Hey Mom! Look What I Can Do! A HighRocker and his DIY AR Headset
May 10, 2019
Looking for ideas to make Mom proud this Mother's Day? If you're anything like Bryan Chris Brown, you skip right over the macaroni noodle artwork and go straight for the DIY AR headset. Yep, that's right. He recently built his own augmented reality headset, so we sat down with Bryan to get a behind the scenes look at the project.
While a Virtual Reality (VR) headset blocks out the real world around the user and presents them with an entirely virtual experience, an Augmented Reality (AR) headset overlays 3D onto the real world around the user. How AR headsets interact with the real world makes them valuable for prototyping and designing user interface and experience, which is exactly why Bryan, a 3D/VR artist at HighRock, decided to build his own.
“I started with an open source design for the headset,” says Bryan. The original design was published by Leap Motion, a company that does hand-tracking, as an initiative to get people interested in their software. Bryan, like many consumers, didn’t have the money to spend on one of the two main AR headsets on the market – the Magic Leap or the Microsoft HoloLens will set you back about $3,000. On top of that, the Magic Leap isn’t compatible with Bryan’s actual prescription glasses, making it impossible for him to use them anyway. “To get around that, I could’ve bought different prescription glasses. But that would’ve cost me more than what I spent to build my own headset.”
When Bryan started building his headset, there weren’t pre-made parts that could be ordered. “You had to build your own or repurpose parts from other things,” said Bryan. Bryan decided to repurpose a VR headset for his own AR purposes, so he bought a VR headset off of eBay and got to work. For the parts that he still needed, Bryan decided to utilize HighRock’s 3D printer to create parts that fit the internals of the headset.
Bryan had some hits and misses with the first used headset he bought. There were a lot of adjustments to be made because VR headsets feature a screen directly in front of the user, while AR headsets have screens that sit more parallel with the sides of the face to project out in front of the user. Accounting for these changes, Bryan had to ditch the first headset in favor of another VR headset off of eBay – the Samsung Odyssey. Bryan spent two days taking apart the Odyssey headset, still unsure if his plan would work. “Taking apart electronics is scary,” laughs Bryan, “There’s a lot of adhesive, and you can’t put it back together after that.” Bryan’s plan paid off, and his Odyssey headset worked perfectly.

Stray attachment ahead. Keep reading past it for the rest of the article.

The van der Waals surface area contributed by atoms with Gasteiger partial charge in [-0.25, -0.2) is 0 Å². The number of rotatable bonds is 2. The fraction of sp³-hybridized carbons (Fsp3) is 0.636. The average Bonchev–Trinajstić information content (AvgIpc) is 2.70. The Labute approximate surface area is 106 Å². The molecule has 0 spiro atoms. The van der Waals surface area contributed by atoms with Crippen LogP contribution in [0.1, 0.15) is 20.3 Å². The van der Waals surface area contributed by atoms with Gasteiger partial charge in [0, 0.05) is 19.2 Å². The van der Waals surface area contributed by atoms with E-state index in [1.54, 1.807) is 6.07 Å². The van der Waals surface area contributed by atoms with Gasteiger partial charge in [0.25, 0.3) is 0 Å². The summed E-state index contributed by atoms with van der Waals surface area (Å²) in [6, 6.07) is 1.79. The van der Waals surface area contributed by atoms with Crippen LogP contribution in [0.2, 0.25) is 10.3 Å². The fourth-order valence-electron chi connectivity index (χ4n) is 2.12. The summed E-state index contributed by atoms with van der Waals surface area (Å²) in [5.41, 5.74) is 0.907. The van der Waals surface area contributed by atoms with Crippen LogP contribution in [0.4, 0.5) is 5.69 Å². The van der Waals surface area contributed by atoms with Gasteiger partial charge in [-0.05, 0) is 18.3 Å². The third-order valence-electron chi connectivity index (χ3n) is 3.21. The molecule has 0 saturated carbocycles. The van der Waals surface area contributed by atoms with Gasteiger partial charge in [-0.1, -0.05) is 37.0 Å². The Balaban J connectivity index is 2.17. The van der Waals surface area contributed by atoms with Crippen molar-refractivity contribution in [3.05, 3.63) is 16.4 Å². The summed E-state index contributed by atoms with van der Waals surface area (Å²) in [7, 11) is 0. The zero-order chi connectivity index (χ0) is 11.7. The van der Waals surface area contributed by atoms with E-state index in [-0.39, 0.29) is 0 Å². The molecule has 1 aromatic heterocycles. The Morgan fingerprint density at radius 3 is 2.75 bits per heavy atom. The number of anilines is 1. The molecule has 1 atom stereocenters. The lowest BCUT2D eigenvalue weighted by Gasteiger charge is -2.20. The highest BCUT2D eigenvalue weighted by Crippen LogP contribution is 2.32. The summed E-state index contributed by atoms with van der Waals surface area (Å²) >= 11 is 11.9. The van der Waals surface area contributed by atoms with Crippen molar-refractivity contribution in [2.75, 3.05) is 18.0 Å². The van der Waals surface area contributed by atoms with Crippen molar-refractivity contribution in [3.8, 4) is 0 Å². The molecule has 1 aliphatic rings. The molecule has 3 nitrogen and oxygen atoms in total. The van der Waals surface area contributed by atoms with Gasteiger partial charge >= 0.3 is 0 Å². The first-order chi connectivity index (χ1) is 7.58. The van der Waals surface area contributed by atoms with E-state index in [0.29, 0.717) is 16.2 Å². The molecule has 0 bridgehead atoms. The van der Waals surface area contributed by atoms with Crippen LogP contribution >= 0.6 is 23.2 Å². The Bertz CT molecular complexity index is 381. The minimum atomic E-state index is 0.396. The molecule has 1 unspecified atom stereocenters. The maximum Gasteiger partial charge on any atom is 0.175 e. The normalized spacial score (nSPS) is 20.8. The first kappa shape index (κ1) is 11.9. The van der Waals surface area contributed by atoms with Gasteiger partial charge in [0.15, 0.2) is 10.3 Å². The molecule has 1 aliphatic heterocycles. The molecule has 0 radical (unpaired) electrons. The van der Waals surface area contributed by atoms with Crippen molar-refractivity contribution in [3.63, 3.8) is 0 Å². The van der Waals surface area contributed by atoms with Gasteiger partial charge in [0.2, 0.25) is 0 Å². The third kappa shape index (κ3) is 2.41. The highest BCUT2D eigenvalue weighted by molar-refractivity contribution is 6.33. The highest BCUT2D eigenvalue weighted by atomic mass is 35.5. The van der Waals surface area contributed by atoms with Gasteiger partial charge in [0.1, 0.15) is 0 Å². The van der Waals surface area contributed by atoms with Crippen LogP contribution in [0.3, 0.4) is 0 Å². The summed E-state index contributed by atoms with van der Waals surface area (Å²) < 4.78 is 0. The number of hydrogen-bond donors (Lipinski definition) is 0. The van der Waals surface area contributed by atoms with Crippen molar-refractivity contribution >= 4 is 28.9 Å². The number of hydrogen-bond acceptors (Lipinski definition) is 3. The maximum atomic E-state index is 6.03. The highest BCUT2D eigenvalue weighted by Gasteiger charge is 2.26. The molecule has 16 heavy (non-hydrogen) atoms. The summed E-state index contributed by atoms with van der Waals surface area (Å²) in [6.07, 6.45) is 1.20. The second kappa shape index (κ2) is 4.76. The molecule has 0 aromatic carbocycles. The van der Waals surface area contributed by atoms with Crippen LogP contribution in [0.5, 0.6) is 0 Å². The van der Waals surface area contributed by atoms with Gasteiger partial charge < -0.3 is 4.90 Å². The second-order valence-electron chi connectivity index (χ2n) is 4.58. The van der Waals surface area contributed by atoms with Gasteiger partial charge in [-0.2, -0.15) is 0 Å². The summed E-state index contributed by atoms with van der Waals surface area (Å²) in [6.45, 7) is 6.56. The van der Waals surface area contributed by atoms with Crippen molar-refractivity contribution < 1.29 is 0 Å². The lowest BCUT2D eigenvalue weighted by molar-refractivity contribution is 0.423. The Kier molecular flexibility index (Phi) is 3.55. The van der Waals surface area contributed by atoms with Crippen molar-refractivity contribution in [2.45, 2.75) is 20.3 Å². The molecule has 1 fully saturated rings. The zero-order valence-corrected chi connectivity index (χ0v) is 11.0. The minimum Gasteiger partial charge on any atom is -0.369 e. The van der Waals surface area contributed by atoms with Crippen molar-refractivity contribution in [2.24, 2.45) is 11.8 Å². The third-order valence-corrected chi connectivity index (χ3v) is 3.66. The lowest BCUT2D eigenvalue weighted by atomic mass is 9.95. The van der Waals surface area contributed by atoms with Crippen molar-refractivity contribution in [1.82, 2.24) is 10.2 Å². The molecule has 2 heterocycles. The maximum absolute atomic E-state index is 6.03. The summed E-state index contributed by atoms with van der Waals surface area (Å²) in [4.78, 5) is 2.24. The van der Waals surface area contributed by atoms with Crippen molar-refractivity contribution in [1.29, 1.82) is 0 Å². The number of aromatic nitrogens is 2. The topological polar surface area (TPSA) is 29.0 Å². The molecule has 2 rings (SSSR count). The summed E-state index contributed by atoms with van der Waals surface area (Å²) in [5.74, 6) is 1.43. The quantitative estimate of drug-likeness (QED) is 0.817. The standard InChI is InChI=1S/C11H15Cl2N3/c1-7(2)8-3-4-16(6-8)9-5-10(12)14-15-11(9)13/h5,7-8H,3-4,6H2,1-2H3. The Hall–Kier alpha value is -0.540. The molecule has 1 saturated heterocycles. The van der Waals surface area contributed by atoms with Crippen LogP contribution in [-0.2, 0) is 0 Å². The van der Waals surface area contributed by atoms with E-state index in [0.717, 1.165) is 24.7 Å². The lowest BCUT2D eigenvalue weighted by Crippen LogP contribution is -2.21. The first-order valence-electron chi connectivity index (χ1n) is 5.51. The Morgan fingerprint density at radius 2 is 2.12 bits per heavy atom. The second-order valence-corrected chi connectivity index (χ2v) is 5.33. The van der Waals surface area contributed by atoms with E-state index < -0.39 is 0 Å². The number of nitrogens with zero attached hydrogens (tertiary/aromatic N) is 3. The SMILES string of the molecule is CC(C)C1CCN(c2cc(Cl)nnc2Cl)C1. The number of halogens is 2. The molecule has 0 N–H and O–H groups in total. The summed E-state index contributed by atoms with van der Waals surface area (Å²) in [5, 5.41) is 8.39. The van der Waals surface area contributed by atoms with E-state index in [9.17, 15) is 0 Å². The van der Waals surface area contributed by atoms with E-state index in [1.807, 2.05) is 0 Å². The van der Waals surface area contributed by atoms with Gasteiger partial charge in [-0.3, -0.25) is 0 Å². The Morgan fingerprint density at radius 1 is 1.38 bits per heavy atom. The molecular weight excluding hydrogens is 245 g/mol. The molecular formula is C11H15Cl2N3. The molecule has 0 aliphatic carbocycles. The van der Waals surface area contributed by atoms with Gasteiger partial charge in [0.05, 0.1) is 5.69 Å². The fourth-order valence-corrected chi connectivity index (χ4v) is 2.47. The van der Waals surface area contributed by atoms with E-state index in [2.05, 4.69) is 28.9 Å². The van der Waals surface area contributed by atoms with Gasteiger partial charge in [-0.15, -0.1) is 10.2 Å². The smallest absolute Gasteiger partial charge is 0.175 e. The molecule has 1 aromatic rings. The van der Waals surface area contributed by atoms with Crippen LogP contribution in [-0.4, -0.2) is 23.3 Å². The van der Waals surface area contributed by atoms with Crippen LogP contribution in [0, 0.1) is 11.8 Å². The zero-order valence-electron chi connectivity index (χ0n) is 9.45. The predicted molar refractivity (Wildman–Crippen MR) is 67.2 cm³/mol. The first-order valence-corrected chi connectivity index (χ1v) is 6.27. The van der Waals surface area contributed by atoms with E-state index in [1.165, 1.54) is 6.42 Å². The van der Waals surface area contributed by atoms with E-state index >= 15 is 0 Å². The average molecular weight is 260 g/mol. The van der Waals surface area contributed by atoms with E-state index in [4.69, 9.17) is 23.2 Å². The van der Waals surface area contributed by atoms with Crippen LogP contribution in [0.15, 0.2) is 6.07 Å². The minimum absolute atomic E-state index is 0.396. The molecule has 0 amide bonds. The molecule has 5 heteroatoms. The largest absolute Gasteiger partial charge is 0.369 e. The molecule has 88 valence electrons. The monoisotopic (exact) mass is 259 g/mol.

Bryan’s favorite part of the project was designing parts and manufacturing them using a 3D printer. “That was fun – designing a part, then clicking print and having it in a day.” It wasn’t always so simple though; some parts were so complicated that they took 16 hours to print. Parts with small and complex parts sometimes encountered printing issues, so many parts required substantial redesign to make them easily printable. “And then you have to plug it in to make sure it works!” says Bryan.
Bryan has also developed a unique connection with a group of 700+ people who are also building their own AR glasses by moderating an online community. The community initially gathered around the same open source software that Bryan used to build his glasses, but it has become more specialized. “People are figuring out how to build their own. They’re sharing what they’re doing and what works for them.”
So, what’s his next step? “The hardware is finished,” Bryan said, “but I still have a lot of software development to do. All the software is for a VR headset. I’m going to have to build my own drivers for augmented reality.”
Interested in having innovators like Bryan brainstorming about your next big project? Contact HighRock today. (Mom would be proud).